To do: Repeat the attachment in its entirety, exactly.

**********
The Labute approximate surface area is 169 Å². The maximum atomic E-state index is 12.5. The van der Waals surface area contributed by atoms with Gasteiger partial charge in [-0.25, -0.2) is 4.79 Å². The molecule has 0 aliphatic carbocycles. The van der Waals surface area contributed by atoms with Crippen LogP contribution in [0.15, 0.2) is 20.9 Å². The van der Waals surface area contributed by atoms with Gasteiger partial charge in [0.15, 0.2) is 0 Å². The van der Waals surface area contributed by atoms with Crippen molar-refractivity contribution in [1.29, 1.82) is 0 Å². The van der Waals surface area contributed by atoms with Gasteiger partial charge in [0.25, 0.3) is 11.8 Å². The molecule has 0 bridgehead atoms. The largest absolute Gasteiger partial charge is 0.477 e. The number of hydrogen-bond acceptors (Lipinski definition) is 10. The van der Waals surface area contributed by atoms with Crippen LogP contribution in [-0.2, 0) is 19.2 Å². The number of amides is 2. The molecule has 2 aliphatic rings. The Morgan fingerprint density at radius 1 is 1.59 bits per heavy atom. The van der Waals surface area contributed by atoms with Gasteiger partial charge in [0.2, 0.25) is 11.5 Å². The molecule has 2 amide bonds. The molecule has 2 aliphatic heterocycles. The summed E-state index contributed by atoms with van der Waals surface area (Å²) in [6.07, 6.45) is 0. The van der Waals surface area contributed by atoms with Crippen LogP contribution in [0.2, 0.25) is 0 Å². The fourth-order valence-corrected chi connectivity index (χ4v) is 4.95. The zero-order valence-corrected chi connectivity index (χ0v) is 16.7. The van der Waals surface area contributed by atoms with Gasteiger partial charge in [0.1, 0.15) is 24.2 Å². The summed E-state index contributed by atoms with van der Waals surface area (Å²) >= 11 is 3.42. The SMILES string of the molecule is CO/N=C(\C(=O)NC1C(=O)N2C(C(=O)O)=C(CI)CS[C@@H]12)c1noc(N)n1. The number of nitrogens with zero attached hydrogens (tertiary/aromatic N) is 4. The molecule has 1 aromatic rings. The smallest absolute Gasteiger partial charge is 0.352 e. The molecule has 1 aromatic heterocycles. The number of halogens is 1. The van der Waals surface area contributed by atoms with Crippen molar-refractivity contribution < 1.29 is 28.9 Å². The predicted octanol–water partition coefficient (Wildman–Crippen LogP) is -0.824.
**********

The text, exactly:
The Labute approximate surface area is 169 Å². The maximum atomic E-state index is 12.5. The van der Waals surface area contributed by atoms with Gasteiger partial charge in [-0.25, -0.2) is 4.79 Å². The molecule has 0 aliphatic carbocycles. The van der Waals surface area contributed by atoms with Crippen LogP contribution in [0.15, 0.2) is 20.9 Å². The van der Waals surface area contributed by atoms with Gasteiger partial charge in [0.15, 0.2) is 0 Å². The van der Waals surface area contributed by atoms with Crippen molar-refractivity contribution in [1.29, 1.82) is 0 Å². The van der Waals surface area contributed by atoms with Gasteiger partial charge in [0.25, 0.3) is 11.8 Å². The molecule has 0 bridgehead atoms. The largest absolute Gasteiger partial charge is 0.477 e. The number of hydrogen-bond acceptors (Lipinski definition) is 10. The van der Waals surface area contributed by atoms with Crippen LogP contribution in [-0.2, 0) is 19.2 Å². The number of amides is 2. The molecule has 2 aliphatic rings. The Morgan fingerprint density at radius 1 is 1.59 bits per heavy atom. The van der Waals surface area contributed by atoms with Gasteiger partial charge in [0.2, 0.25) is 11.5 Å². The molecule has 2 amide bonds. The molecule has 2 aliphatic heterocycles. The summed E-state index contributed by atoms with van der Waals surface area (Å²) in [6.07, 6.45) is 0. The van der Waals surface area contributed by atoms with Crippen LogP contribution in [0.2, 0.25) is 0 Å². The fourth-order valence-corrected chi connectivity index (χ4v) is 4.95. The zero-order valence-corrected chi connectivity index (χ0v) is 16.7. The van der Waals surface area contributed by atoms with Gasteiger partial charge in [0.1, 0.15) is 24.2 Å². The summed E-state index contributed by atoms with van der Waals surface area (Å²) >= 11 is 3.42. The SMILES string of the molecule is CO/N=C(\C(=O)NC1C(=O)N2C(C(=O)O)=C(CI)CS[C@@H]12)c1noc(N)n1. The number of nitrogens with zero attached hydrogens (tertiary/aromatic N) is 4. The molecule has 1 aromatic rings. The smallest absolute Gasteiger partial charge is 0.352 e. The molecule has 1 aromatic heterocycles. The number of halogens is 1. The van der Waals surface area contributed by atoms with Crippen molar-refractivity contribution < 1.29 is 28.9 Å². The predicted octanol–water partition coefficient (Wildman–Crippen LogP) is -0.824.